Building the New Detroit: The Green Garage

February 1, 2011

As I’ve noted here before, Detroit Lives.

The Green Garage in Detroit will serve as a green business incubator.

Visible from Second Ave. the new three-season room, will have windows that fully open and walls and  floor made from reclaimed bricks.  All new windows, made by Detroit-based Kelly Windows, are triple-pane, made from sustainable wood and low-VOC. (Volatile organic compounds)

Solatubes installed in the ceiling provide daylighting. Old drywall is used as a thermal mass between the subfloor and flooring, providing added insulation where radiant heating tubes will distribute heat.

Solar thermal collectors are in, but not yet operational. Earth Day is targeted for the grand opening of the Green Garage.

According to the website:

The Green Garage is actually 3 things: a building located in the Midtown area of Detroit, a business enterprise, and a community of people dedicated to Detroit’s sustainable future.

The building dates back to 1920, when it was a showroom for Model T-based automobiles, and is on the National Registry of Historic Places (see building history). It was purchased in 2008 by Tom and Peggy Brennan, who, with a community of over 100 individuals, have developed plans for a green/historic renovation, and a business plan (developing green businesses).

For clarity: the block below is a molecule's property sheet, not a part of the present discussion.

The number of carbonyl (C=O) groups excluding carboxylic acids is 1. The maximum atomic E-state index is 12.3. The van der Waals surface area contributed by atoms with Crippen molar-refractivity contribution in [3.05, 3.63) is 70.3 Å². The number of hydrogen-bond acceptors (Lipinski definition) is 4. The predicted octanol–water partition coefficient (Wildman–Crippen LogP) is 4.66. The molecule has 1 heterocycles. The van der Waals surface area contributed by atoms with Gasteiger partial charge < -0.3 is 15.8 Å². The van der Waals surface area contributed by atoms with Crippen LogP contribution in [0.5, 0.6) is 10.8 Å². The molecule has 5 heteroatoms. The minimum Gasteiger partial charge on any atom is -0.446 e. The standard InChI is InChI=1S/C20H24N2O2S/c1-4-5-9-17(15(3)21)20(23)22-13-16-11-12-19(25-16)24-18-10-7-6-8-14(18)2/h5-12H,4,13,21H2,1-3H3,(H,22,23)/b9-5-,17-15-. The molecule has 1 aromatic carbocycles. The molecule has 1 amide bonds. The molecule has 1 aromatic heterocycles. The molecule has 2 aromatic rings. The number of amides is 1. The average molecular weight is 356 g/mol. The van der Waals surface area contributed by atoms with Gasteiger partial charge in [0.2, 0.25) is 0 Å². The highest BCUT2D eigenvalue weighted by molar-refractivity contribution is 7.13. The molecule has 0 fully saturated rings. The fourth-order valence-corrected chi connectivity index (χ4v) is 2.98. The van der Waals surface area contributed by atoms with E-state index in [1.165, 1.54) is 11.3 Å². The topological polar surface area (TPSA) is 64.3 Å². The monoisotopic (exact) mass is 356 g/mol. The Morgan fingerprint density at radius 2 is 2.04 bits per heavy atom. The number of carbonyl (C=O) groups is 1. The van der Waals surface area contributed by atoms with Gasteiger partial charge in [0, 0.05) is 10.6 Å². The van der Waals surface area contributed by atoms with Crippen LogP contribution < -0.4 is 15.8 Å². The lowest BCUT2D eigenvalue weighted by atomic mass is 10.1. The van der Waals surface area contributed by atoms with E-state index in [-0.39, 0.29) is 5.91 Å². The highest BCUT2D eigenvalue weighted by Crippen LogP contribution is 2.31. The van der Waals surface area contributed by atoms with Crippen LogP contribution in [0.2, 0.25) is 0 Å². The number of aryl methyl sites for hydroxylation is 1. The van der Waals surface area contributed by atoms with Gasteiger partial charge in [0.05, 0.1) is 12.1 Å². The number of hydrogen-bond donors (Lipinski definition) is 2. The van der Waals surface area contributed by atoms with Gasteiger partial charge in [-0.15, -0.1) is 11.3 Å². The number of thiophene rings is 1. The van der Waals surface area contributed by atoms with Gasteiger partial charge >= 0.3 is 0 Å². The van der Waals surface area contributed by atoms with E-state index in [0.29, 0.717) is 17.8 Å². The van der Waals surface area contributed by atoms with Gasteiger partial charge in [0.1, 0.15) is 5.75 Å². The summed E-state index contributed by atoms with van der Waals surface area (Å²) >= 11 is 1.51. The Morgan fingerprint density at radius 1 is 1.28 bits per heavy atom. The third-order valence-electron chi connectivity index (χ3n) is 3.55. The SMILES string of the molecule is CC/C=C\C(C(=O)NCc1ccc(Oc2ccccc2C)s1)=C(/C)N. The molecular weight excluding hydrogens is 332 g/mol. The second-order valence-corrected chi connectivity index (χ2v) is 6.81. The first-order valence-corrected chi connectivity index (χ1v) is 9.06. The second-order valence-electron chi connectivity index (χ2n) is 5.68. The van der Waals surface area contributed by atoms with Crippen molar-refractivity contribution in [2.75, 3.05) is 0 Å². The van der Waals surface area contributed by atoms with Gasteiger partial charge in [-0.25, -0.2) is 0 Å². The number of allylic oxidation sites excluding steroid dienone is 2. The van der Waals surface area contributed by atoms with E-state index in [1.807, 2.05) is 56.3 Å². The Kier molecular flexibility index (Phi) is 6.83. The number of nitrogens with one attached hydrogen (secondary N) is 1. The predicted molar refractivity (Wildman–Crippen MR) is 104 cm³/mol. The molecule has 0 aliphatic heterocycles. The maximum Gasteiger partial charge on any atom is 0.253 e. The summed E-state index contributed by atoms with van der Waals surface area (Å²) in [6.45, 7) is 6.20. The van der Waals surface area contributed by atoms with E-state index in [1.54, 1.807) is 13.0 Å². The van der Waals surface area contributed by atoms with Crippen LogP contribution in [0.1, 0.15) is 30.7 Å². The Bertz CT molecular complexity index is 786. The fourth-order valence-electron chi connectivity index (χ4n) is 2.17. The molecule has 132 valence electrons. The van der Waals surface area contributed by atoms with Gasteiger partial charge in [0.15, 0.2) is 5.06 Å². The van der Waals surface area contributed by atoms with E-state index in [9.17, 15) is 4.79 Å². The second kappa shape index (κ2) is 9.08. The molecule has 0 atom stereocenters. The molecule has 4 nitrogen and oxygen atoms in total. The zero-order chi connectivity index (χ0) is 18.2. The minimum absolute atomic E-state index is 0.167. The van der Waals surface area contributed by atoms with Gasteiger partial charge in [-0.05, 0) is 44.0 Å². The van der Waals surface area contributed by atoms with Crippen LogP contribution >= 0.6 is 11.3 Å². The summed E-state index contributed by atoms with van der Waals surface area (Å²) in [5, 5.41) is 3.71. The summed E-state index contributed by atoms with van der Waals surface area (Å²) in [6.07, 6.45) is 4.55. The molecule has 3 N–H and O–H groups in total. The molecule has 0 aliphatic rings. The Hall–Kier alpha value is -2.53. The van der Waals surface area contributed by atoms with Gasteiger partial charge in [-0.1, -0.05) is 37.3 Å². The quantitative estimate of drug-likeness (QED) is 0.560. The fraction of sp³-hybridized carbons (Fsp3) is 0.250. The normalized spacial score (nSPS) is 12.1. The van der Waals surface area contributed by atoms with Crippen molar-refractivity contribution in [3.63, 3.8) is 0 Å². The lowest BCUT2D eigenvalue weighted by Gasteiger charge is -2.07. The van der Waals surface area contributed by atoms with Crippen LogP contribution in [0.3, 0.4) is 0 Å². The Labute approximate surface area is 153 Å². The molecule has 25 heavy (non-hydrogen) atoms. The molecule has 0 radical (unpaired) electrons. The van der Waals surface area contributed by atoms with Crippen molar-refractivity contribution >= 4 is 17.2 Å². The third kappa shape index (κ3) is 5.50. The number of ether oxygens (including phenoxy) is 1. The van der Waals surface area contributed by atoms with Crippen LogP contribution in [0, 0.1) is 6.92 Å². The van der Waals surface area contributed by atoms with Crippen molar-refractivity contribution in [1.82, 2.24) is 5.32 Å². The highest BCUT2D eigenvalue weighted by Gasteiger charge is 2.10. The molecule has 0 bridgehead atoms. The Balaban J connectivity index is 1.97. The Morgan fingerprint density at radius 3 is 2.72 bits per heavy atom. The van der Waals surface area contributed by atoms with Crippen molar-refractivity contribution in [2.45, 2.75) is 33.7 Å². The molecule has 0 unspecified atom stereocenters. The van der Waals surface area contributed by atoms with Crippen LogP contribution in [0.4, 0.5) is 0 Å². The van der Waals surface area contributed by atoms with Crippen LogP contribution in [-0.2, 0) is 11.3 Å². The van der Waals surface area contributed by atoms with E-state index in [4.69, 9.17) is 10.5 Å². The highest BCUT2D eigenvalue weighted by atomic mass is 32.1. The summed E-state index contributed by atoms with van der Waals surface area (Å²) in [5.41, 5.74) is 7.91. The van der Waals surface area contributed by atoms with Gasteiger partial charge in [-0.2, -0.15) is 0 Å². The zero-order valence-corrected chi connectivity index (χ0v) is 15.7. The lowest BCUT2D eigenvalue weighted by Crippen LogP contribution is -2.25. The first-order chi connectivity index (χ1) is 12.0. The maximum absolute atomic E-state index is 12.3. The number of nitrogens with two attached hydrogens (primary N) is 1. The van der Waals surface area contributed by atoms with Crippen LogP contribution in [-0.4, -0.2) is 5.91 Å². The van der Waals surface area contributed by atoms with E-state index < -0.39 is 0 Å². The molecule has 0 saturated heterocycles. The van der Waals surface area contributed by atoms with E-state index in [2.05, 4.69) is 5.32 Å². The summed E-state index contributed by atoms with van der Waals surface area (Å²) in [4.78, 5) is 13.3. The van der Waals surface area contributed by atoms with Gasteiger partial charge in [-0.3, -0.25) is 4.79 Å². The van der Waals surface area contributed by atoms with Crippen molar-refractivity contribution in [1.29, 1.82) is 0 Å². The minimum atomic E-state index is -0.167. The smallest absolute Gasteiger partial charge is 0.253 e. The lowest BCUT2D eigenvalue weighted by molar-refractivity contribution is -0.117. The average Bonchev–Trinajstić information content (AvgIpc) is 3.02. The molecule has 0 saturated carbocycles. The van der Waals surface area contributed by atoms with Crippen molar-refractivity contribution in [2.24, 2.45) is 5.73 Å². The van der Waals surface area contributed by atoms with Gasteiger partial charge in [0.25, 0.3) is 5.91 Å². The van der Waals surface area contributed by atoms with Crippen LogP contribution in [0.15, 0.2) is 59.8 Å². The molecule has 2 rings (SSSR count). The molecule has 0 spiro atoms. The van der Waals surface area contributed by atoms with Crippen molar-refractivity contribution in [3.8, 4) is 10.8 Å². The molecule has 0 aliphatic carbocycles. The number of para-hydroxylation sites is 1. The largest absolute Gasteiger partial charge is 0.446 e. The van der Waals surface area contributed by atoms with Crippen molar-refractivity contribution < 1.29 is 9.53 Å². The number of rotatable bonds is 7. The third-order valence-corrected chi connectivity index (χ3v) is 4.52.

According to the Detroit Free Press:

The Brennans have invested their retirement savings into creating a green-business incubator in a 90-year-old building.

Ways the Green Garage is testing green building methods include:

  • Reuse: The building’s old steam pipes will be used with wood to build its staircase. The insulation is used, found on the Internet. It costs 14 cents a square foot compared with 35 cents for new insulation.
  • Drainage under the parking lot that will let rainwater percolate to the water table instead of flowing to storm sewers.
  • Zero-energy: The Green Garage expects to generate as much energy as it uses. The building is to be heated using solar panels used to heat water tanks. The water will be distributed through a heating system installed under the floor — all supported by a geothermal heat pump for cloudy days.
  • “If you can think about net-zero energy on a 100-year-old building, you should be able to do it in any building,” said Tom Brennan, who retired as a senior partner from consulting firm Accenture

    Cities like Detroit are showing us what the future will be like – moving from the unconscious and unsustainable economics of the past, to something much more exciting, much more resilient, in the future.

    If Detroit can make it, then so can we all.


    One Response to “Building the New Detroit: The Green Garage”

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